Choosing the right desktop patch management software can be an arduous task.
Many vendors design their software to automatically download and install patches, but allowing each desktop in an enterprise to download its own patches could lead to Internet bandwidth congestion. Uncontrolled patch deployments can also lead to version inconsistencies and problems related to buggy patches. With so many desktop patch management products available, how do you choose? This patch management checklist has some important patch management software features to look for.
Plenty of patch management software offers patching for Windows and Microsoft Office, but most organizations also need support for third-party products such as Adobe Acrobat Reader, Mozilla Firefox and Adobe Flash Player.
Although some offerings manage patches at the desktop level rather than from a centralized location, patch management software should ideally offer a centralized management console.
The websites of many desktop patch management vendors include lists of the applications they support. While having guaranteed compatibility with an application set is nice, extensibility is even more important. The particular application set an organization uses today may not be the same six months from now. You need a way to manage patches for new applications, even if the patch management software does not have built-in support for that specific application.
Watch out for how patch management software provides extensibility. Although many desktop patch management tools will allow you to deploy patches for just about any application through a graphical user interface without a lot of effort, some require scripting to support new applications.
Most vendors include some sort of reporting in their patch management software features, but it is worth taking the time to make sure that the product's reporting capabilities meet your needs. At the very least, the reporting engine should be able to tell you which patches have been deployed to which desktops. Ideally, the reporting engine should also be able to alert you if a desktop goes for an extended period of time without communicating with the patch management software. That way, you can address any agent problems rather than assuming that each desktop is being patched.
Desktop patch management grouping
More on desktop patch management software:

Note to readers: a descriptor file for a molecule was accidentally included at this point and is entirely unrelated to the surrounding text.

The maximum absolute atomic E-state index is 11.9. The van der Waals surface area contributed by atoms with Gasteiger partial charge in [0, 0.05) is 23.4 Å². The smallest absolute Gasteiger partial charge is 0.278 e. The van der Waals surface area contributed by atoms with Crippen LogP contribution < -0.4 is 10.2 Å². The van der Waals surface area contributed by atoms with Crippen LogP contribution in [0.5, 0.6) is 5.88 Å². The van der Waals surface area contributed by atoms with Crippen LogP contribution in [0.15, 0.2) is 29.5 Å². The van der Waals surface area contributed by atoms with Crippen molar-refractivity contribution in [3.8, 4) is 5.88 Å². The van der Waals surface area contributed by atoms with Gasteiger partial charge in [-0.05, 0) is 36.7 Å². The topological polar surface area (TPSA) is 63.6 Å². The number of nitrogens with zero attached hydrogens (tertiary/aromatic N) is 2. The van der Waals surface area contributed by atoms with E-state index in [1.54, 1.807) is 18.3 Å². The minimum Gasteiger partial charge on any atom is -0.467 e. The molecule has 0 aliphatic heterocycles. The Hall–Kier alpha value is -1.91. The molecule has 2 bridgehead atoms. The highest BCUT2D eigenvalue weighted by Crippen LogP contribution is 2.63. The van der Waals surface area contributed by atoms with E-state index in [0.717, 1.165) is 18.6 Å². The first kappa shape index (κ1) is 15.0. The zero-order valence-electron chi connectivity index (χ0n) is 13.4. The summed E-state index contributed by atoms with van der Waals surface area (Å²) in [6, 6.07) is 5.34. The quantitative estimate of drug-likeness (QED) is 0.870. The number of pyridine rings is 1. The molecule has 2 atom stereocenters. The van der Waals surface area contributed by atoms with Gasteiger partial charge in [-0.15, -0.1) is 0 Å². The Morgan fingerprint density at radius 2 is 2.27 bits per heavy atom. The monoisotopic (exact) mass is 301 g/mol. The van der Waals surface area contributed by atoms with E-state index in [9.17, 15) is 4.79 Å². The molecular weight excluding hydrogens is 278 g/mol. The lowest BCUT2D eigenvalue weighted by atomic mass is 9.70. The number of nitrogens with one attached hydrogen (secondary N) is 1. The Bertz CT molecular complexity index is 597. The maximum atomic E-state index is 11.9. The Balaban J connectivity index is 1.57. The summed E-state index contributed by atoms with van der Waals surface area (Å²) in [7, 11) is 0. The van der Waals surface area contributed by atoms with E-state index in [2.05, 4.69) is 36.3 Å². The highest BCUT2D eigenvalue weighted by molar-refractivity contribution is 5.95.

Patch management guide for Windows desktops
Desktop audit checklist: Five steps to a successful desktop audit
Structuring patch management in seven steps
Free open source security tools for finding and fixing Windows flaws
Best practices: Standardizing client deployment
First, in most organizations, there is no such thing as a universal desktop. Application sets usually vary by department. For example, the finance department might use an accounting app that no other department uses. If all of the desktops are simply lumped together into a common group, then you could end up pushing patches for software that's not even installed on some desktops.
The other reason why desktop grouping is important is because it allows you to create test groups. That way, you can deploy a patch on a limited basis and make sure that it works before you roll it out to the entire organization.
The ability to centrally remove a patch should also be on your list of important patch management software features. Software companies occasionally release buggy patches. Theoretically, you should be able to avoid problems by testing the patches before you deploy them. Sometimes, however, a problem may not become apparent until later on. When this happens, it is essential to be able to quickly and easily recall the patch.
As you can see, there are a number of things to look for in desktop patch management software. Keep in mind as you shop that most of the desktop patch management products on the market are actually desktop management products that include patch management features, as opposed to strictly being patch management tools. Even so, it is worth spending some time checking out the non-patch management software features in case there is something that you can use. Some of the features that are commonly included in desktop management products include network endpoint discovery, hardware and software inventory, security and standardization features and remote access for the help desk staff.
ABOUT THE AUTHOR:
Brien Posey is an eight-time Microsoft MVP with two decades of IT experience. Before becoming a freelance technical writer, Brien worked as a CIO for a national chain of hospitals and health care facilities. He has also served as a network administrator at some of the nation's largest insurance companies and for the Department of Defense at Fort Knox.
This was first published in March 2012